Analysis: the Drag Reduction Device

The DRD (Drag Reduction Device) is quite self-explanatory: a device that aims to reduce drag. It is not a new idea on the F1 scene (Lotus have been testing it on track since early last season) but it is extremely difficult to implement. This post aims to highlight what DRD is, how effective it is and why it has been difficult, so far, to produce a race-ready system.

What is DRD?

As I mentioned above, the whole concept of it is to reduce drag at the rear wing of the car. Reducing drag results in a greater top speed, which could prove to be even more valuable this season as DRS (Drag Reduction System) is limited to designated zones of each track during practice and qualifying, as the driver has no longer free usage of the system over the entire lap. The greater straight-line speed that the device induces should correlate to a better overall laptime, particularly on circuits with longer straights.

How does it work?

DRD is a passive system, which basically means that the driver has no control as to when it is active or not. The idea of the device is that it activates/deactivates at a select speed, reducing the drag of the car after this speed but also switching off under braking so downforce is regained when the car is slowing down. More on this later.

It is quite complicated to explain, so I shall do my best! There are a few parts to this device: the inlets, the Y75 (monkey seat) outlet and the drag reduction outlet. I will start with the inlets.

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On the Lotus system, the inlets for the device on either side of the airbox. There is very highspeed airflow here, as it is relatively undisturbed by the front of the car, which is exactly the kind of flow needed to make the system work. The inlets allow airflow to pass through them just like the airbox does, but it channels it differently. The airbox allows airflow to pass into the engine, whilst the inlets have two tasks – to cool the gearbox and also provide the air to stall the rear wing when the device becomes active.

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Image courtesy of scarbsF1.com

The inlets then file the airflow along and down the engine cover before reaching the Y75 outlet. At slower speeds, the airflow will simply pass through the inlets, cooling the gearbox as it travels through, before passing out of this outlet to extract the hot air. The Y75 winglet (at the centre of the beam wing) is designed around this outlet, creating a rounded appearance to it and hence picking up its more recognised name, the Monkey Seat!

However, once the car has surpassed a specific speed, the airflow coming in through the inlets then pass up the central shaft beneath the rear wing. This air then exits via small holes, splaying across the underside of the wing perpendicular to the angle of airflow coming over the wing itself. This cross-angular airflow creates a fair amount of turbulence, causing a small section of the main plane to stall.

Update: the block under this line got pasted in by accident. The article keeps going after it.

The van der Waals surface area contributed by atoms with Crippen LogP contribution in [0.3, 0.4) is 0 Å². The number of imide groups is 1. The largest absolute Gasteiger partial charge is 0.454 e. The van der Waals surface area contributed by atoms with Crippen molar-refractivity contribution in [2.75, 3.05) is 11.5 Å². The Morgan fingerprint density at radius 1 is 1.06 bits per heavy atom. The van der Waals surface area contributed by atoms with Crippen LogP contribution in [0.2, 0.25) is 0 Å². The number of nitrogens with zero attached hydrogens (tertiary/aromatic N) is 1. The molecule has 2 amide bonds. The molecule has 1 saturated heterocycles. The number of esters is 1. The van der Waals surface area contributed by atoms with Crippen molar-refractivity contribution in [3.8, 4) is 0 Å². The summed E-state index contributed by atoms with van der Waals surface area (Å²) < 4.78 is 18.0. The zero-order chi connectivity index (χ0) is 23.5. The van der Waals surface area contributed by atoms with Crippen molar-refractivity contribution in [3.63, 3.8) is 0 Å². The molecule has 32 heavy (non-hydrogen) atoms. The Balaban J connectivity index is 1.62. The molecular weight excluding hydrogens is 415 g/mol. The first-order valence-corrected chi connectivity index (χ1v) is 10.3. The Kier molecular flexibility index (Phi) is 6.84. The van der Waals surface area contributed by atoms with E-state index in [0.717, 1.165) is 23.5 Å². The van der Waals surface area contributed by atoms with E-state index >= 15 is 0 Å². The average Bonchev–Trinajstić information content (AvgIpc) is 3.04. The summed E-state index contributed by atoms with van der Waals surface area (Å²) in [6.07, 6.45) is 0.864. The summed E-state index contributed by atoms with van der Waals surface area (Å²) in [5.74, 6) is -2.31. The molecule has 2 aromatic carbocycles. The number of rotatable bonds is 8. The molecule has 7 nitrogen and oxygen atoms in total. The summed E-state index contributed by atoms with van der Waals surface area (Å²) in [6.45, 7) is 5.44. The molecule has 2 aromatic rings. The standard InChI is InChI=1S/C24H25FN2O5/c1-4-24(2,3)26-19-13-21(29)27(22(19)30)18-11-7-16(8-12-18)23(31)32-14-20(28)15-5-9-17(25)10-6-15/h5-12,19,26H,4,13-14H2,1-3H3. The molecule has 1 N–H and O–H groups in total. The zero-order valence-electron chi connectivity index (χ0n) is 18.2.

This stalling effect reduces the drag of the wing and increases the top speed. It continues to stall the wing above the specific speed it has been set, before the airflow passing through the inlets is diverted back through the Y75 outlet once dipping under this speed, inducing downforce along the main plane of the rear wing to aid braking and cornering.

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To really see how this is working, here is an image of the Lotus system with flo-viz across the entire rear wing of the car. At the very centre of the rear wing (right above the centre shaft), we can see a darker V-shaped region at which the air from the shaft has splayed out the flo-viz during the stalling phase. This section is the part of the wing that is stalled to reduce drag. It is not a large area, but it is sufficient to gain a few miles per hour.

Why is it difficult to implement?

The concept of it is simple: at high speed, blow airflow across the rear wing to create turbulence and lower the drag. But that is where the simplicity stops! This device is NOT like the F-Duct of 2010 in that it is not a fluid switch – airflow cannot be manually diverted by the driver to change another airflow’s path along the car. This is against the rules!

The device can only become active at a certain speed; which brings me onto my next point. Different circuits require different aerodynamic characteristics from the car. Take Monza as an example, the highest average speed over a single lap is obtained here than any other track on the calendar. This means that the car is set up for very high speeds, requiring a low downforce configuration. The total opposite of this would be Monaco – get as much downforce on the car as you can regardless of the drag it induces! In between the two is somewhere like Spa – a fast circuit, but the corners themselves are highspeed, requiring the best compromise of low downforce and highspeed grip.